Recovering America's Wildlife Act
Nationwide, experts have identified more than 12,000 Species of Greatest Conservation Need, including over 1,300 here in Texas. The majority of these are at-risk fish and wildlife -- like the Texas horned lizard, Guadalupe bass, and Red-headed woodpecker.
Unfortunately, America lacks a dedicated funding stream to conserve vulnerable fish and wildlife. We are in danger of losing the ecological benefits of these species and the tremendous economic value of healthy ecosystems. The Recovering America's Wildlife Act, H.R.3742, offers an incredible opportunity to protect these species and their habitats throughout the country.
The Recovering America's Wildlife Act would provide $1.3 billion per year from existing revenues to wildlife conservation programs in the various states, and $97.5 million to tribal nations. It could fund land conservation, research, habitat restoration, outdoor recreation, education programs, and much more. Of this, Texas would be eligible for more than $50 million per year to implement the Texas Conservation Action Plan and help stabilize the at-risk fish and wildlife in our state.
Slideshow of a few Species of Greatest Conservation Need (SGCN) in Texas.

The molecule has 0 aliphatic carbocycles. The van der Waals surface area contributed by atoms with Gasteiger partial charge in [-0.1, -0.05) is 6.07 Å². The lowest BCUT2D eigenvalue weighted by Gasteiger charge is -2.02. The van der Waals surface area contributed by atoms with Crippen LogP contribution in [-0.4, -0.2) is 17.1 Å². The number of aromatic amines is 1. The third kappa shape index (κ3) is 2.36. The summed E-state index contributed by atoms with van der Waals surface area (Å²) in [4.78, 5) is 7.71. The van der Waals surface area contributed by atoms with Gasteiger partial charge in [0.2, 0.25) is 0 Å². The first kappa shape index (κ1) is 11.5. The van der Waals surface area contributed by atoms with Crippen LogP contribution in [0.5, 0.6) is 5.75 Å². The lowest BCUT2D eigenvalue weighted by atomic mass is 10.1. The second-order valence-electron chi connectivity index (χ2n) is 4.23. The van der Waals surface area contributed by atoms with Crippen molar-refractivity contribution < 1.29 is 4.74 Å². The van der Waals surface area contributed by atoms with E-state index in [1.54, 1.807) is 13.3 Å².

There are 12,000 SGCN's across the country, including over 1,300 in Texas.
Each state has completed a Wildlife Action Plan designed to help recover species in decline and prevent the need for listing under the Endangered Species Act. The Recovering America's Wildlife Act would provide the funding needed to effectively implement these plans.
This legislation is supported by a wide range of business and conservation interests. Investing in preventative conservation helps avoid regulatory road blocks to development and industry, and the high costs of recovery when species become endangered.
The Recovering America's Wildlife Act would also fuel our outdoor recreation economy, and protect nature’s benefits, such as clean rivers, pest control, and pollination services. In Texas, outdoor recreation results in $52.6 billion in annual consumer spending and generates 411,000 jobs. The over $50 million per year in federal funds that Texas would be eligible to receive, coupled with a 25% non-federal match, would translate into new jobs, increased funding for conservation, support for habitat restoration, and numerous other benefits to Texas fish and wildlife.